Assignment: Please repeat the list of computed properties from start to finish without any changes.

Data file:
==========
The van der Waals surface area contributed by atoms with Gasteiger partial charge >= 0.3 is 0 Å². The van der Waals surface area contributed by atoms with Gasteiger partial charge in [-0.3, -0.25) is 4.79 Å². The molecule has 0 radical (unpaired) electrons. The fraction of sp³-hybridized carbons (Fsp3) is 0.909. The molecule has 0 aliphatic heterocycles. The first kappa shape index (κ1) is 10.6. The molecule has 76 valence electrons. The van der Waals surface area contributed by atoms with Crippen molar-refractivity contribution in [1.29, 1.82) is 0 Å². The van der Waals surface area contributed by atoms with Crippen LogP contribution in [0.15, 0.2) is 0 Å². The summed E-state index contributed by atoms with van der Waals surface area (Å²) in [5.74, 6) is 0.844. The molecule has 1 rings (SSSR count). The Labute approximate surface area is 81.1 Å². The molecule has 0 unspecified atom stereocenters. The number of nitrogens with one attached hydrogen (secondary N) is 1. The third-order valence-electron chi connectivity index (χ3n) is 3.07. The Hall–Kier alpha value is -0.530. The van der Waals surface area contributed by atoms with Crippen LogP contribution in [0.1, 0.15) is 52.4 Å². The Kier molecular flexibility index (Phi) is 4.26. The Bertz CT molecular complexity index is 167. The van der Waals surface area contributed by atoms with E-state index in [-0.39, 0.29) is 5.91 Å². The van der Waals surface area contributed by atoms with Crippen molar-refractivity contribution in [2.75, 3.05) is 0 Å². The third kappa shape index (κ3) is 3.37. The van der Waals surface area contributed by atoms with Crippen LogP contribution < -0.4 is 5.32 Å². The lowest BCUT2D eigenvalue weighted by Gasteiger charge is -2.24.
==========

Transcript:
The van der Waals surface area contributed by atoms with Gasteiger partial charge >= 0.3 is 0 Å². The van der Waals surface area contributed by atoms with Gasteiger partial charge in [-0.3, -0.25) is 4.79 Å². The molecule has 0 radical (unpaired) electrons. The fraction of sp³-hybridized carbons (Fsp3) is 0.909. The molecule has 0 aliphatic heterocycles. The first kappa shape index (κ1) is 10.6. The molecule has 76 valence electrons. The van der Waals surface area contributed by atoms with Crippen molar-refractivity contribution in [1.29, 1.82) is 0 Å². The van der Waals surface area contributed by atoms with Crippen LogP contribution in [0.15, 0.2) is 0 Å². The summed E-state index contributed by atoms with van der Waals surface area (Å²) in [5.74, 6) is 0.844. The molecule has 1 rings (SSSR count). The Labute approximate surface area is 81.1 Å². The molecule has 0 unspecified atom stereocenters. The number of nitrogens with one attached hydrogen (secondary N) is 1. The third-order valence-electron chi connectivity index (χ3n) is 3.07. The Hall–Kier alpha value is -0.530. The van der Waals surface area contributed by atoms with Crippen LogP contribution in [0.1, 0.15) is 52.4 Å². The Kier molecular flexibility index (Phi) is 4.26. The Bertz CT molecular complexity index is 167. The van der Waals surface area contributed by atoms with E-state index in [-0.39, 0.29) is 5.91 Å². The van der Waals surface area contributed by atoms with Crippen molar-refractivity contribution in [2.75, 3.05) is 0 Å². The third kappa shape index (κ3) is 3.37. The van der Waals surface area contributed by atoms with Crippen LogP contribution < -0.4 is 5.32 Å². The lowest BCUT2D eigenvalue weighted by Gasteiger charge is -2.24.